While lakefront crowds thrilled to the likes of the Blue Angels, there was another show going on in the skies above the so-called "safety box" of restricted airspace: For the first time in recent memory, commercial air traffic was flying within sight of the show planes during Sunday’s show.
A handful of big jets, including at least one Boeing 747, were photographed passing not far from show center.
But while most people didn’t notice, the Federal Aviation Administration said traffic was re-routed near the show for safety reasons.
"We had a shift in wind," explained Elizabeth Isham Cory, the spokesperson for the FAA’s Great Lakes Region.
When that happened, she said controllers dropped the ceiling on the restricted airspace of the air show safety box. Later, they were able to run commercial traffic through the box.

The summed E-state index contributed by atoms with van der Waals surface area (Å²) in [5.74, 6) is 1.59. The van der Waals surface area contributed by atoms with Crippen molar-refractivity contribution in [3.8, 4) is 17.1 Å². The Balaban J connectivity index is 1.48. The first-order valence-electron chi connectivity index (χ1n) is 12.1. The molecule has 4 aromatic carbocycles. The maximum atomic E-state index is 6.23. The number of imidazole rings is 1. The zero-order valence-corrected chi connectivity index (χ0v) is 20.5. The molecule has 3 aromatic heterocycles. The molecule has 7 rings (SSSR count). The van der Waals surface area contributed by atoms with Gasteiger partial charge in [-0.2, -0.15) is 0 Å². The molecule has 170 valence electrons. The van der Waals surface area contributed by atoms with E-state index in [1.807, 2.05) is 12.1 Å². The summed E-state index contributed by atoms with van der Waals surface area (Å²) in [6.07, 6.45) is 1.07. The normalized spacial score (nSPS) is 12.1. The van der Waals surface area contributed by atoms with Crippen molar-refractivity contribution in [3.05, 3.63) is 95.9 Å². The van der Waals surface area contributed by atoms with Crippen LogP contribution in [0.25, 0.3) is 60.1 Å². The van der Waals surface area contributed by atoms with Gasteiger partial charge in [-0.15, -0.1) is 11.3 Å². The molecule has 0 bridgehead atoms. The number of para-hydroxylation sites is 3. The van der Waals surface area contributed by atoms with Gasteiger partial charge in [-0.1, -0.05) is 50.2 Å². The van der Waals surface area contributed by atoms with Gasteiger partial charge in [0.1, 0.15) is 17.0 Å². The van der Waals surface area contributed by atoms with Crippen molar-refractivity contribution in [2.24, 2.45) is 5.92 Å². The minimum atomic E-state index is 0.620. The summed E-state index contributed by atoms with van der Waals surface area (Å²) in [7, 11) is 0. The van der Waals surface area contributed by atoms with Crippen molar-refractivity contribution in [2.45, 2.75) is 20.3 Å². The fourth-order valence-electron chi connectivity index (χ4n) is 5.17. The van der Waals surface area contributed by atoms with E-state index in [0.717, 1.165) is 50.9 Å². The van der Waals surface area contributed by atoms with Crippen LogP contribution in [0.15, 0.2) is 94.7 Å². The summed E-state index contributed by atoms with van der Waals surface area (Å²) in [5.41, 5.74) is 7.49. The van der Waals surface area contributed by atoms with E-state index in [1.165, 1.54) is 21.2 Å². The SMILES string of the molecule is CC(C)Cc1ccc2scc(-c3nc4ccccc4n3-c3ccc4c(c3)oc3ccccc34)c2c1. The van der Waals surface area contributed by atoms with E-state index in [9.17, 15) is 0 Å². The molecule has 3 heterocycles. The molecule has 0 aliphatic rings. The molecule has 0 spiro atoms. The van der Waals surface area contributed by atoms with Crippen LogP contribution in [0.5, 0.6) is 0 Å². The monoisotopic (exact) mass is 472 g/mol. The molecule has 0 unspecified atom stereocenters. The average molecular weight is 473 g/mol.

"You can’t land with the wind at your tail," said Rob Mark, a former commercial pilot and current editor of the aviation website Jetwhine.com. "It’s a dangerous situation."
Mark said to land into the wind, planes were likely lined up over the lake and near the show.
"In Chicago, O’Hare pretty much rules air traffic," Mark said. "When O’Hare needs something, O’Hare gets what it wants."
The Mayor's Office of Special Events and the city's Department of Aviation referred all questions about Sunday's show to the FAA.
And while there were no safety concerns, the move likely gave some an even better show.